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Financial liberalisation and industrial development in Malawi

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  • Grant P. Kabango
  • Alberto Paloni

Abstract

It has been suggested that financial liberalisation may be a key policy to promote industrialisation as it removes the credit access constraint on firms, especially small and medium ones. We investigate the effect of credit expansion in the wake of liberalisation on the structure of the industrial sectors in Malawi and find that, in contrast to the hypothesis above, it resulted in an increase in industrial concentration and a decrease in net firm entry, especially in sectors that are more finance dependent. The case of Malawi is interesting because financial liberalisation has been justified precisely as a means for industrial development and because the implementation of the policy has been regarded as relatively successful.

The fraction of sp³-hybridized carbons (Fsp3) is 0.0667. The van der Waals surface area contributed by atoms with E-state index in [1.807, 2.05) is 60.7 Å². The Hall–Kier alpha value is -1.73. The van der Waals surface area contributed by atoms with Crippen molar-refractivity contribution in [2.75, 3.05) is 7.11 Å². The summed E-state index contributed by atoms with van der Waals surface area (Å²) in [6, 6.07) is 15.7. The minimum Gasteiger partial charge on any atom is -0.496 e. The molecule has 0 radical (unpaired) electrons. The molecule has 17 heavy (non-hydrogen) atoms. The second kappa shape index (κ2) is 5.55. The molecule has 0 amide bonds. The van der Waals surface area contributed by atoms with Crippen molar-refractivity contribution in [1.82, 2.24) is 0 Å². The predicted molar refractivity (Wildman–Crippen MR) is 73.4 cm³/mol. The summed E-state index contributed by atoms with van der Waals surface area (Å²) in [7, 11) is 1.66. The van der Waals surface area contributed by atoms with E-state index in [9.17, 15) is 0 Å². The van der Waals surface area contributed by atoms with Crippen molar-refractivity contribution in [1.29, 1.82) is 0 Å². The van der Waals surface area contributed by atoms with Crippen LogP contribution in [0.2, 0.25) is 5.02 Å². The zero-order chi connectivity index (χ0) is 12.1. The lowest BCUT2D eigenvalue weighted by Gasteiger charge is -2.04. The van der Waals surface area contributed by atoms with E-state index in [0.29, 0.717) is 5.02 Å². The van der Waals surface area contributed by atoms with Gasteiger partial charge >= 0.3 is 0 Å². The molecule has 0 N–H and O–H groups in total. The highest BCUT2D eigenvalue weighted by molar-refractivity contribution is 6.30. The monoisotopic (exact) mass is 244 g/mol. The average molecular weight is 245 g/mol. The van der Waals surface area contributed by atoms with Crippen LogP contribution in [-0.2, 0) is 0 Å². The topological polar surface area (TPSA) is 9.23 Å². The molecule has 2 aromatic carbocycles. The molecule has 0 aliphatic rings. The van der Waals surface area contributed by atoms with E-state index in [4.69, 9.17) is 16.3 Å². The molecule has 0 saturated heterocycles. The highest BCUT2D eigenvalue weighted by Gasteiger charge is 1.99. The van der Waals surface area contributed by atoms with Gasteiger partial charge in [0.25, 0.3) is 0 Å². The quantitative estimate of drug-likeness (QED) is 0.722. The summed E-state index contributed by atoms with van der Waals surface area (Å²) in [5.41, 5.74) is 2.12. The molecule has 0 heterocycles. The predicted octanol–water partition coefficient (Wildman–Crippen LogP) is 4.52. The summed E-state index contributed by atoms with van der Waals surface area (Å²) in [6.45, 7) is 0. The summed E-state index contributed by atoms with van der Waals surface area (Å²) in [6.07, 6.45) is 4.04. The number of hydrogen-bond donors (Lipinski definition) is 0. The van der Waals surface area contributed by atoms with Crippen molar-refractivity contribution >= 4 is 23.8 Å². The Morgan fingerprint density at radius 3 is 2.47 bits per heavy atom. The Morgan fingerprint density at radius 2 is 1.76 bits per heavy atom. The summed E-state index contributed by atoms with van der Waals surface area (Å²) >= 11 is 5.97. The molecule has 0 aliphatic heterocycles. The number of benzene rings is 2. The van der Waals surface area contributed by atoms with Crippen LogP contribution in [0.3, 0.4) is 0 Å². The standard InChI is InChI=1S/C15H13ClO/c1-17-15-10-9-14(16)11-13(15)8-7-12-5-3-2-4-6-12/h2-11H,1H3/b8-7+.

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Bibliographic Info

Paper provided by Business School - Economics, University of Glasgow in its series Working Papers with number 2010_08.

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Date of creation: Mar 2010
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Handle: RePEc:gla:glaewp:2010_08

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Cited by:
  1. Kabango, Grant P. & Paloni, Alberto, 2011. "Financial Liberalization and the Industrial Response: Concentration and Entry in Malawi," World Development, Elsevier, vol. 39(10), pages 1771-1783.
  2. Manoel Bittencourt & Chance Mwabutwa & Nicola Viegi, 2012. "Financial Reforms and Consumption Behaviour in Malawi," Working Papers 201210, University of Pretoria, Department of Economics.

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